What's the Plan?
Knox County is preparing to embark on its most ambitious planning update in a generation. On the table: growth, density, infrastructure and rural preservation.
by jesse fox mayshark • january 30, 2019
Jeff welch, director of the transportation planning organization, at a public meeting on the hardin valley mobility plan on jan. 15, 2019.
The evening of Jan. 15 was gray and chilly, dipping into the mid 30s. But that didn’t discourage about 300 people from crowding into the gym at Hardin Valley Academy, with a line that stretched out into the lobby.
Revamping a growth plan that hasn't been touched in nearly 20 years.
What brought out the crowd on a Tuesday night was not a basketball game or a school play but a public meeting on transportation planning for the fastest-growing area of Knox County. Waiting to reach the registration table, one man turned to a friend and said with a knowing grin, “Everybody in line here was late because they were stuck in traffic.”
Hardin Valley is just one of the communities across the county contending with the pressures of growth and development. In places from Ritta to Fountain City to Powell to Rocky Hill, rush-hour traffic backs up on roads that were built for rural populations and now serve thousands of residents in rapidly multiplying subdivisions.
Knox County’s population has grown since 2000 from 382,000 to an estimated 461,000, a 21 percent increase. What hasn’t changed in that time is the county’s master planning.
When Knox County Commission voted Monday night to reopen the county’s Growth Policy Plan for the first time in nearly 20 years, it set the stage for a comprehensive update of planning countywide.
It is sure to be an involved process, complicated by wrinkles in state law and the necessity of bringing in representatives from the City of Knoxville, the Town of Farragut and unincorporated Knox County.
But it also presents the first opportunity in a generation for county government -- and the citizens it represents -- to broadly consider questions of growth, infrastructure, the preservation of rural areas and how to encourage new models of development.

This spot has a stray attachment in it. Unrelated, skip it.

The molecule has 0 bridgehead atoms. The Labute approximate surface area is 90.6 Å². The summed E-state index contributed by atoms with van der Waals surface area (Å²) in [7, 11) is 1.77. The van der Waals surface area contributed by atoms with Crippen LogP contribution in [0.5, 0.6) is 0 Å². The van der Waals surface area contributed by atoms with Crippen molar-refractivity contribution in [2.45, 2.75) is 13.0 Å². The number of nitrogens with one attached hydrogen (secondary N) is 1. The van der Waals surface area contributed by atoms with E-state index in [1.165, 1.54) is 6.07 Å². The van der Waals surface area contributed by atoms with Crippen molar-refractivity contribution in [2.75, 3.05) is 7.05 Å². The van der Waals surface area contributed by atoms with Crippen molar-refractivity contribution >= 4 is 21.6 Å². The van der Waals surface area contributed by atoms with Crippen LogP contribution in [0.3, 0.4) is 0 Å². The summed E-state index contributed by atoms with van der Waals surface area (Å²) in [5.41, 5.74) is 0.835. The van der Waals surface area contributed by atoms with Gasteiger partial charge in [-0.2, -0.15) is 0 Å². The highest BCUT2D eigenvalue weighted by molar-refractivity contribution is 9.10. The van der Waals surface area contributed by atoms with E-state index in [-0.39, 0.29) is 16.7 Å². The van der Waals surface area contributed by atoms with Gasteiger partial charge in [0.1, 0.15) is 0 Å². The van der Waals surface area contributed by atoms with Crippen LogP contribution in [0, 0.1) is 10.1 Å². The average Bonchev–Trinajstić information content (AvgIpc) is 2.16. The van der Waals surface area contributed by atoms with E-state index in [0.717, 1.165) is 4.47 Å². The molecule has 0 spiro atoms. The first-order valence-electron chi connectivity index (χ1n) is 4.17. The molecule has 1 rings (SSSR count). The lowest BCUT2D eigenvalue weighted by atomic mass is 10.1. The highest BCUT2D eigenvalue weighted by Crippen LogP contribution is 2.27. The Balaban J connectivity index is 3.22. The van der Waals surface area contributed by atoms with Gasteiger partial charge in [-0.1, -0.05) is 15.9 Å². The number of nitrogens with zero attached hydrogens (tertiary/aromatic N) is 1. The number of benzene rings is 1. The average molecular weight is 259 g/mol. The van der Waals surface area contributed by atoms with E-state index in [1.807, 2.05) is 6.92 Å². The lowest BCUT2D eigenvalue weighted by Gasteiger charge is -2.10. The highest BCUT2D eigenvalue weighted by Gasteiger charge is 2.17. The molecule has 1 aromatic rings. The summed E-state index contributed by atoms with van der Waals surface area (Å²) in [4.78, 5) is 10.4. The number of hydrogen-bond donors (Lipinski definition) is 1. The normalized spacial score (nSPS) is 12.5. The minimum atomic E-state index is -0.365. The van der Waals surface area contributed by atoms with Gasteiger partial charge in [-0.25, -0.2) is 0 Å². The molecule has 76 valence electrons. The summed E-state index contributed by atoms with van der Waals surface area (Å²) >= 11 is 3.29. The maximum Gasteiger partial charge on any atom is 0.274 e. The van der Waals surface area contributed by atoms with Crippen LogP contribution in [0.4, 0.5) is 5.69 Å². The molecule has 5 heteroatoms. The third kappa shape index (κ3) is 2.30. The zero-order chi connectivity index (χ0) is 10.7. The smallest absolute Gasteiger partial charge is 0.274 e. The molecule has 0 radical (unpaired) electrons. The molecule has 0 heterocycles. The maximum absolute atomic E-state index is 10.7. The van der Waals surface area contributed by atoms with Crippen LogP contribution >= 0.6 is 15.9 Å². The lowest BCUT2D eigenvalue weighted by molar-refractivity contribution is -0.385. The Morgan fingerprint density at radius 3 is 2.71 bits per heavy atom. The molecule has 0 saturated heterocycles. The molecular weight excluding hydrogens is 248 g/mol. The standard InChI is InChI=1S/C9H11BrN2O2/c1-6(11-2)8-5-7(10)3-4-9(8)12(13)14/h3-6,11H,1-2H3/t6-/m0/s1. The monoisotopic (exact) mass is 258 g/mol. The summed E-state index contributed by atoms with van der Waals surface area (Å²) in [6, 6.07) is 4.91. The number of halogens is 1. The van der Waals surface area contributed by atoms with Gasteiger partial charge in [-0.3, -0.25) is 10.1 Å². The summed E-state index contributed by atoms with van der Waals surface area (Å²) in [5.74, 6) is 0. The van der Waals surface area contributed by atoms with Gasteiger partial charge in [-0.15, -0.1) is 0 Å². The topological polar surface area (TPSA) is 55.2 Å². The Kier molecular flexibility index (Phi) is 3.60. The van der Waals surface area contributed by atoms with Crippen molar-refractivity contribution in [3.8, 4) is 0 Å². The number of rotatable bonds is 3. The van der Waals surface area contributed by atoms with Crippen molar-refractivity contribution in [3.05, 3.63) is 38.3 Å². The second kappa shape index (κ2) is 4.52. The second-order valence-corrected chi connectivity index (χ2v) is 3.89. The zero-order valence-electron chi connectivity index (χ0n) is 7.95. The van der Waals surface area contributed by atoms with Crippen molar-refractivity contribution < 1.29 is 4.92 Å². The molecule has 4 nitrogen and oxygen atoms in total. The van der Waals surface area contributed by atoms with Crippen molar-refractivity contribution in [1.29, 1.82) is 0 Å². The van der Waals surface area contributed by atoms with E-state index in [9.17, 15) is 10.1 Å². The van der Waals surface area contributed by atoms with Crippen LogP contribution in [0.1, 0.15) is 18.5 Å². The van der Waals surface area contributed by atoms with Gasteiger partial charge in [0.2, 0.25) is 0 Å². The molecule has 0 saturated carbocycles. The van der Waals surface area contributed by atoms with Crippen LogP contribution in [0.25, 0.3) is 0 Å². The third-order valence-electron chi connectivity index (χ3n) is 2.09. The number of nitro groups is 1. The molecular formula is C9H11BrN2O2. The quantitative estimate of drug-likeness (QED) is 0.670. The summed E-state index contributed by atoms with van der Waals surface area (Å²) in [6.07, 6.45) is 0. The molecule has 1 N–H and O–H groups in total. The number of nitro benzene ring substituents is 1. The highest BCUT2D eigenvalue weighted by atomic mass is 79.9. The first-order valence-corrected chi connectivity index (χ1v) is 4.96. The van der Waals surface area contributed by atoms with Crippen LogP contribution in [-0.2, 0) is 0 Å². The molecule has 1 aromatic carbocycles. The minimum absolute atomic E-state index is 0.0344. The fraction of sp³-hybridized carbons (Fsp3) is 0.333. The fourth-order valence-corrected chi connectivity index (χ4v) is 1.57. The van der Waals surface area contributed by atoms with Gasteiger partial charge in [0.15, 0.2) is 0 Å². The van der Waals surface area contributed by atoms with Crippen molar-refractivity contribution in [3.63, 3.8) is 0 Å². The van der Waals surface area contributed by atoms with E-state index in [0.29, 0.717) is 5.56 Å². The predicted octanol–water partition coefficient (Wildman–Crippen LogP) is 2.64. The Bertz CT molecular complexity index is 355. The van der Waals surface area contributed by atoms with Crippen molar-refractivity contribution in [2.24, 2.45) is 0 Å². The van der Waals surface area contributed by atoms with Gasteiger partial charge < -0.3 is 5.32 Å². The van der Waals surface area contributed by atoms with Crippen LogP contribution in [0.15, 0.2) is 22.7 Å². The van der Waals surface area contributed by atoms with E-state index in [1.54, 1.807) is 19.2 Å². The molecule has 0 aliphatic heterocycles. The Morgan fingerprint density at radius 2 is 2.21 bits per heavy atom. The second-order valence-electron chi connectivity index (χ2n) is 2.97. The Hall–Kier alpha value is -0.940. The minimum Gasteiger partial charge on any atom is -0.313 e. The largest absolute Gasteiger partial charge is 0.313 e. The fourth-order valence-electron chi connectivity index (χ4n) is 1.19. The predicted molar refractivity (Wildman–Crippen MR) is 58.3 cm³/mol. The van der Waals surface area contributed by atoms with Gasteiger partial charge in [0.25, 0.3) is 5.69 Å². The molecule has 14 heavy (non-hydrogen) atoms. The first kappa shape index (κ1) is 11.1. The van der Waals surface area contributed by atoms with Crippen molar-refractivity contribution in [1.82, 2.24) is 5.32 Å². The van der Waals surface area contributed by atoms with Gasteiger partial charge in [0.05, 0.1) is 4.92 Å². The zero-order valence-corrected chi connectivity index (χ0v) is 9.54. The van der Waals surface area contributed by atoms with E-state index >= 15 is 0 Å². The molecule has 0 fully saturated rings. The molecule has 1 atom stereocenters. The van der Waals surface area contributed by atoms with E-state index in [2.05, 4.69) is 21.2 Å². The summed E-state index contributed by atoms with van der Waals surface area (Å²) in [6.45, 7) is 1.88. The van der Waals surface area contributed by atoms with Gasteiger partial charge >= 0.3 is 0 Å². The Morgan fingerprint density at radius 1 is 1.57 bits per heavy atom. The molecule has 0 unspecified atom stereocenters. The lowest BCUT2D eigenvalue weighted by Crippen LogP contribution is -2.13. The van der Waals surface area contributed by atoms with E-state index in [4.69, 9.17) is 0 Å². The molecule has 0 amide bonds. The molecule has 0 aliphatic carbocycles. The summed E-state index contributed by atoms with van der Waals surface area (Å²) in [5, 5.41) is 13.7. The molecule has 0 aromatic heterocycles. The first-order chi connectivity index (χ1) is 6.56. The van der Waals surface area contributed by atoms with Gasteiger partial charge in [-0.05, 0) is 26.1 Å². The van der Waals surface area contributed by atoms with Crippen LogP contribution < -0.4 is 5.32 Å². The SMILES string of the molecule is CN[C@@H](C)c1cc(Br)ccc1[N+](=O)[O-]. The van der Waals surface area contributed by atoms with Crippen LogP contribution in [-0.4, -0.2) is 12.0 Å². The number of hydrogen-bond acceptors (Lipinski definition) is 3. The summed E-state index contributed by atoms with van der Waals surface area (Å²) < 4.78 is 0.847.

“That’s a discussion that’s good to have, and we haven’t had it since the last time (the growth plan) was passed,” said Kevin Murphy, a community advocate for planning and preservation in northeast Knox County.
Revise It or Scrap It?
Coming into Monday’s Commission meeting, the proposal on the agenda was not to update the Growth Policy Plan but to pass a resolution asking the state Legislature for permission to abolish it.
The Legislature passed a law in 1998 requiring all counties to adopt a growth plan, which among other things designated all areas of a county as either rural, urban or “planned growth.” Different restrictions were placed on different areas, with rural designated for the lowest level of possible development.
The primary impetus for that law was to contain the rapid annexation of unincorporated areas by some Tennessee cities -- in particular, Knoxville under former Mayor Victor Ashe, who pursued an aggressive strategy of growth through annexation. By defining an “urban growth boundary,” the growth plan specified areas open to future annexation and effectively fenced off the rest of the county from city acquisition.
A new state law in 2014 completely changed the rules on annexation, leaving cities able to annex only with the consent of affected property owners. But the growth plan’s rules on density and development remain in effect outside city limits. The state law envisioned counties updating their growth plans every three years, but Knox County’s has never been revisited since its original adoption.
In 2003, the county adopted a General Plan through the Metropolitan Planning Commission that was built on the boundaries set by the growth plan. That plan has also not been updated since.
"In my opinion the Knox County-Knoxville-Farragut Growth Policy Plan is obsolete and outdated.” – Knox County Mayor Glenn Jacobs
That’s why some county officials and developers have in recent years called for scrapping the growth plan altogether -- something that could only theoretically be done with state permission. At Monday’s meeting, County Mayor Glenn Jacobs added his voice to that chorus.
“In my opinion the Knox County-Knoxville-Farragut Growth Policy Plan is obsolete and outdated,” Jacobs told commissioners. He noted that a lot had changed since 2000: “Rural areas are no longer rural. The city is overhauling its zoning and coding policies. And forced annexation is no longer an issue.”